Characteristics of TSP and PM2.5 measured at Tokchok Island in the Yellow Sea

Seung Bok Lee, Gwi Nam Bae, Kil Choo Moon, Yong Pyo Kim

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Various air pollutants have been measured at Tokchok Island since April 1999. The Island is situated in the Yellow Sea, about 50 km from Incheon. This study was undertaken to help understand the levels of air pollution and their distribution characteristics over the Yellow Sea. The mass concentrations and chemical compositions, of total suspended particulates (TSP) and fine particles (PM2.5), measured up until March 2000 are discussed in this paper. The overall average mass concentrations for TSP and PM2.5 were about 37.2 and 18.7 μg m-3, respectively, which were similar to, or lower than, those observed at other background sites in Kangwha and Taean, Korea. However, they are much lower than those observed at Qingdao in China. The low mass concentrations and major anthropogenic ion concentrations in aerosols collected at Tokchok Island show that local sources are not dominant. The estimated average fractions of non-sea-salt (nss) sulfate to total sulfate concentrations of TSP and PM2.5 are > 98% for each. This would suggest that sulfate is mainly affected by anthropogenic sources. If we consider the average mass ratio of PM2.5 to TSP, the mass fractions of anthropogenic species to PM2.5, and the molar ratio of nss sulfate to total nitrate, it may be possible to infer that a part of the anthropogenic species measured at Tokchok Island is transported from China. The characteristics of neutralization of nss sulfate, and the particle sizes of major ions, are also discussed.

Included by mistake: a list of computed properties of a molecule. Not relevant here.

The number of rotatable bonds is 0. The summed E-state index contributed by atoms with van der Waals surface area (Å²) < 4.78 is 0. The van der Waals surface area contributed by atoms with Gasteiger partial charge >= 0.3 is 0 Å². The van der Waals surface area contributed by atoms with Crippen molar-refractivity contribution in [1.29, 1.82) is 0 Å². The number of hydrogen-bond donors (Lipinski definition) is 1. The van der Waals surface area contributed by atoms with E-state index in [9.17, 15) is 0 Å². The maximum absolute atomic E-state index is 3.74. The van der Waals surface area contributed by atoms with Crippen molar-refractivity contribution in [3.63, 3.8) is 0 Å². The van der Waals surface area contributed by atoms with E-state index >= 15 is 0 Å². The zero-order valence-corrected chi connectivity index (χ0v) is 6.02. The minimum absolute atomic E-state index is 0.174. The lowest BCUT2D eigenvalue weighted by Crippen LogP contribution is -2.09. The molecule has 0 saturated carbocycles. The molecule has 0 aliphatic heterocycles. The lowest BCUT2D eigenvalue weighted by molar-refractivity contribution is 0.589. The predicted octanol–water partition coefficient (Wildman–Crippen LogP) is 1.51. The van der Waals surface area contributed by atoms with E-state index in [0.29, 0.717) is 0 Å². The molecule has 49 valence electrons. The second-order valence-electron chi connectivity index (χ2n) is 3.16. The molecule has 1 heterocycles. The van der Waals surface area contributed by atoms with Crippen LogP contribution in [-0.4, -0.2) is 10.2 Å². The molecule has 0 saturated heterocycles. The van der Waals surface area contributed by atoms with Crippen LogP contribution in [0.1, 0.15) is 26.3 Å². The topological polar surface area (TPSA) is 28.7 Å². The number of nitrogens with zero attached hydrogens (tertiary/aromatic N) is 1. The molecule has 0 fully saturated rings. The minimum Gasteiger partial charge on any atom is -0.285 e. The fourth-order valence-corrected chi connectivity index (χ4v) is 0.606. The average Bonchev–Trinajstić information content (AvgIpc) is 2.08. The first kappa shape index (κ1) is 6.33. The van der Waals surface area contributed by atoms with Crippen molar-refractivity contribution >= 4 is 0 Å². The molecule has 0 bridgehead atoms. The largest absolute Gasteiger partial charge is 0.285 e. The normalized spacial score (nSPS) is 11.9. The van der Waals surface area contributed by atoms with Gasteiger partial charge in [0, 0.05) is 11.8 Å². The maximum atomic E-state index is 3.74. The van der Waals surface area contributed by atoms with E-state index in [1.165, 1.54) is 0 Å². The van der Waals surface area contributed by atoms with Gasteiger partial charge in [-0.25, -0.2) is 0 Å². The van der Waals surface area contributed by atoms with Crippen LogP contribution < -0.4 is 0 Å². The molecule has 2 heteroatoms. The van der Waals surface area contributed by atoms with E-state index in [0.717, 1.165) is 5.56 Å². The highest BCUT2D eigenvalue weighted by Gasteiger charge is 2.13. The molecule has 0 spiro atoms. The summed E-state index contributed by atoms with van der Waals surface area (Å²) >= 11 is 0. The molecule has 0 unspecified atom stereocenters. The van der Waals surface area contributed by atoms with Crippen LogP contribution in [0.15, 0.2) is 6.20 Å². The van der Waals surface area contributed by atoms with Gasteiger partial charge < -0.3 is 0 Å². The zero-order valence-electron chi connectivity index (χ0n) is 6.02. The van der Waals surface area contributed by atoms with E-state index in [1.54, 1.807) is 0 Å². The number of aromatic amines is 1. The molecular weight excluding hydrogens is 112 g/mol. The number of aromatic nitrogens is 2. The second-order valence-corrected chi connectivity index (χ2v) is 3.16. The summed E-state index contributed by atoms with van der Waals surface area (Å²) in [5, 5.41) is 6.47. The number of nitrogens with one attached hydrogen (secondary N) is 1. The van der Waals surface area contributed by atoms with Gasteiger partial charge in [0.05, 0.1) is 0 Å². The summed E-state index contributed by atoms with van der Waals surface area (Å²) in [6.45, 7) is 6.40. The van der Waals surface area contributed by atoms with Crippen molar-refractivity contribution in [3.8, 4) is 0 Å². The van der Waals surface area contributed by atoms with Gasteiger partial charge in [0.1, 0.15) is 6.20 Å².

Original languageEnglish
Pages (from-to)5427-5435
Number of pages9
JournalAtmospheric Environment
Issue number35
StatePublished - Nov 2002


  • Atmospheric aerosol
  • Chemical composition
  • PM
  • TSP
  • Yellow Sea


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